Yoga has changed my life in countless ways. By strengthening my body, it kept my spirits up. Staying “rooted in my spine” and “focusing” on my breathing has calmed my restless mind. My body became more flexible, and so did my beliefs.
Yoga is one of the three best things that ever happened to me. Yoga as a spiritual technique. I am referring to the yoga people practice in spiritual centres, while the yoga teacher is a dedicated yogi who shares with us, practitioners, the wisdom of living, the truth and philosophy of beings and life through this ancient technique. Like a prayer, intentional silence, meditation, or chanting, practicing yoga takes a person to a destination full of peace, tranquillity and various realizations. Once you know and understand the philosophy of yoga, after much dedication and commitment to the practice, it becomes a way of life and the wisdom of living.
Awareness and focus
The first major thing I experienced and realized through yoga was awareness. Being aware of every movement, holding a yoga pose (asana) with awareness, and directing attention to a certain part of the body – that was spirituality in practice for me. Awareness of the moment, pose – they will calm your racing mind, make them stay where they were, but weakened and without influence on your present moment because the mind no longer inclines to experience them. You watch them as if they were appearing on a TV screen, aware that now they have no influence on your emotions and reactions. Your body strengthens, pushes the boundaries of your stamina, just as mental toughness does, because your mind thought that until then you were not able to do that.
Our body is Mother Nature’s perfect creation
When our body exercises with full awareness, when we focus our attention on the part of the body that holds a pose, then prana, i.e. life force, feeds that part of the body. By consciously directing life energy to a certain part of the body, we literally rejuvenate it, strengthen it, refresh it. There may be areas in our body that are blocked both physically and energetically. When we consciously direct the flow of prana to that part of the body, energy, just like water, finds its way into the body and flows into the “dried-up area.” Life force in certain areas of our body may be inert, blocked, clogged. When you boost and release it through dedicated exercise, that results in relief on a physical level, when pain in a sore spot goes away, your head “clears” – then you realize how powerful we are and what blockages in the body, which are actually dictated by our mind, we can eliminate, overcome. I once again learnt to love my body, in a new way. I began to respect it more. I started to express my gratitude to my body over and over again. Both to my body (because it cooperates perfectly) and my ego (because it bows down before my soul) and the soul itself (on intuition and guidance). I realized how the body actually has fantastic communication with us only if we are connected, focused, open to receive the information it sends us. It has a unique intelligence. Our body remembers. It remembers movements and boundaries, communicates with us, responds to our presence. When we are connected to our body, when our attention and movement are one, our body just flows from one movement to another, dances to its own rhythm and pushes the boundaries of its own endurance.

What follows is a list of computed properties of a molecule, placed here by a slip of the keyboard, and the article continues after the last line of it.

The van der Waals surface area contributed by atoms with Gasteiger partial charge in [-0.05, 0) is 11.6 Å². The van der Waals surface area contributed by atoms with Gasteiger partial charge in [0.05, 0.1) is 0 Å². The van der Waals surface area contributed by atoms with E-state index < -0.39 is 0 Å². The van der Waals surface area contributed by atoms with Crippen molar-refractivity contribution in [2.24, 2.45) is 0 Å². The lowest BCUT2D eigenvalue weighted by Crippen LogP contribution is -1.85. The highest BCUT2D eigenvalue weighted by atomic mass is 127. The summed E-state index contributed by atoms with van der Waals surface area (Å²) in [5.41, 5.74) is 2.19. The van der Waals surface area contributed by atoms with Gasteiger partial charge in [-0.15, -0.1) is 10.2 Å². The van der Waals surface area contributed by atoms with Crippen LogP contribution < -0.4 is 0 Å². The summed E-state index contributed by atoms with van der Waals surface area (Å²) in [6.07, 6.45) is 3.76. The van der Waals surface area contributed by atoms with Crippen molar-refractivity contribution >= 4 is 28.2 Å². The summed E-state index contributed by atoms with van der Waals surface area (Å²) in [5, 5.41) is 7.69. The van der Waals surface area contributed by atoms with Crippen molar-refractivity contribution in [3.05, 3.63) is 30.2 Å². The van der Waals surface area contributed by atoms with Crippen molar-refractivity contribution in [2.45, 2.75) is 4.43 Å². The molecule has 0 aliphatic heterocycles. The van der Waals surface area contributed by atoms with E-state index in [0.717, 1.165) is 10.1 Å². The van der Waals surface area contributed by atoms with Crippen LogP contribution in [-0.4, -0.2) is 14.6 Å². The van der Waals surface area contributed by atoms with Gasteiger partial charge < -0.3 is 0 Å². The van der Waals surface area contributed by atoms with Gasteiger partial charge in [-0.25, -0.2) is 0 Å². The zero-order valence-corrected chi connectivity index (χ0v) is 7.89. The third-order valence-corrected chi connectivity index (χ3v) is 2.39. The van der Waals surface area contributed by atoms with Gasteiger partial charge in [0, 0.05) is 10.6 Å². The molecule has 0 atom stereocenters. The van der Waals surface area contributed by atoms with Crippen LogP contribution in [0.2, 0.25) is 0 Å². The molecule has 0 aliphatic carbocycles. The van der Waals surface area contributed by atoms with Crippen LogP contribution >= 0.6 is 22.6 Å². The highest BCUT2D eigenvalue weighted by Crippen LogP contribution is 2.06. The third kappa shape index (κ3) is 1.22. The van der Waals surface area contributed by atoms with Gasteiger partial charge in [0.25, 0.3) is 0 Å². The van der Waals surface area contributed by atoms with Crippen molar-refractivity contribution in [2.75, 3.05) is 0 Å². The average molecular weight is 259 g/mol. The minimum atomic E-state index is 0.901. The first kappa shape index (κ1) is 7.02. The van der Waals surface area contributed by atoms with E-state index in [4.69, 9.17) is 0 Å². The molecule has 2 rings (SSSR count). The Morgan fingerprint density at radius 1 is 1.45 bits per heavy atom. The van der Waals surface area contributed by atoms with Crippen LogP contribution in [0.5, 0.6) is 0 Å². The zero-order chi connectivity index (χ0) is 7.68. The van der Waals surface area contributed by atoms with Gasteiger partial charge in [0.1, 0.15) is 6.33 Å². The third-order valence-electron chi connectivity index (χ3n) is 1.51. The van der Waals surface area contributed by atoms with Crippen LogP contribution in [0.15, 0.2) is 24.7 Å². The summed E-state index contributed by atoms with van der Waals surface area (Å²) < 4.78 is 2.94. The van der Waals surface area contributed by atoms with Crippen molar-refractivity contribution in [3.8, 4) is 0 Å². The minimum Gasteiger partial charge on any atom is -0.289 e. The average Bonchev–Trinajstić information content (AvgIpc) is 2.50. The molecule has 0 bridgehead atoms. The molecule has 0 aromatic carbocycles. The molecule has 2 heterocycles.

Prana is the food we take by breathing
Although human breathing is almost always an automatically unconscious process, it doesn’t really have to be that way. During yoga classes, special, very intense breathing exercises called pranayama (prana – omnipresent life force and yama – control) are performed, during which we empty our body of stagnant life energy (through exhalation) and fill it with new, fresh prana (by breathing in). This vitalizes our physical body, shines the light on meridians of our energy body, activates the “operation” of both nostrils at the same time. Throughout the day, we breathe only through one nostril. Each nostril takes regular breaks, and this changeover occurs every hour; except from 3 to 6 a.m. when both nostrils are active at the same time, and so is the functioning of both hemispheres of our brain. I have met many Muslims who spend this time of night and morning praying during the last week of Ramadan, and the most dedicated ones pray during this period. In India, this period of the day is called brahmamuhurtha (literally meaning “hours of the Creator”) and people there tend to spend this time in a kind of spiritual practice, and often practice no other than yoga or just meditate. During this period, we are most open for connecting to the Source and, if the intentions are pure, great realizations, reliefs, grace, healings occur. When we control our breath, i.e. prana, we are actually controlling our mind. Our state of awareness depends on the quality and the quantity of prana in our body; it depends on whether we have physical or mental issues or not.